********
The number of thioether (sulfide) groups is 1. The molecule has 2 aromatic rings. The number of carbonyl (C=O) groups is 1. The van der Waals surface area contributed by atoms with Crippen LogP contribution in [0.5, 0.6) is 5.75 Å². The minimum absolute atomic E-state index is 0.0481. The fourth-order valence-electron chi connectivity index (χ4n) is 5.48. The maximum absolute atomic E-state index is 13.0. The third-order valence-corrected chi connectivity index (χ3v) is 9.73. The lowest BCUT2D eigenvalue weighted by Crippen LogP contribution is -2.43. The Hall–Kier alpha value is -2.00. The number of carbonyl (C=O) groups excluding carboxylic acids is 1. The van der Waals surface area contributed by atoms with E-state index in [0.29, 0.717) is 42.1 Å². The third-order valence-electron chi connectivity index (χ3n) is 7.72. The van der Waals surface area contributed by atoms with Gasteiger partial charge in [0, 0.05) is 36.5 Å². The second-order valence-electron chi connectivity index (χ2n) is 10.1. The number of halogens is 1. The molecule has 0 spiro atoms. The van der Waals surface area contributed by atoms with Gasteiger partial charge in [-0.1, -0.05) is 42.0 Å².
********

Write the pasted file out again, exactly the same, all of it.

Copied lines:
The number of thioether (sulfide) groups is 1. The molecule has 2 aromatic rings. The number of carbonyl (C=O) groups is 1. The van der Waals surface area contributed by atoms with Crippen LogP contribution in [0.5, 0.6) is 5.75 Å². The minimum absolute atomic E-state index is 0.0481. The fourth-order valence-electron chi connectivity index (χ4n) is 5.48. The maximum absolute atomic E-state index is 13.0. The third-order valence-corrected chi connectivity index (χ3v) is 9.73. The lowest BCUT2D eigenvalue weighted by Crippen LogP contribution is -2.43. The Hall–Kier alpha value is -2.00. The number of carbonyl (C=O) groups excluding carboxylic acids is 1. The van der Waals surface area contributed by atoms with E-state index in [0.29, 0.717) is 42.1 Å². The third-order valence-electron chi connectivity index (χ3n) is 7.72. The van der Waals surface area contributed by atoms with Gasteiger partial charge in [0, 0.05) is 36.5 Å². The second-order valence-electron chi connectivity index (χ2n) is 10.1. The number of halogens is 1. The molecule has 0 spiro atoms. The van der Waals surface area contributed by atoms with Gasteiger partial charge in [-0.1, -0.05) is 42.0 Å².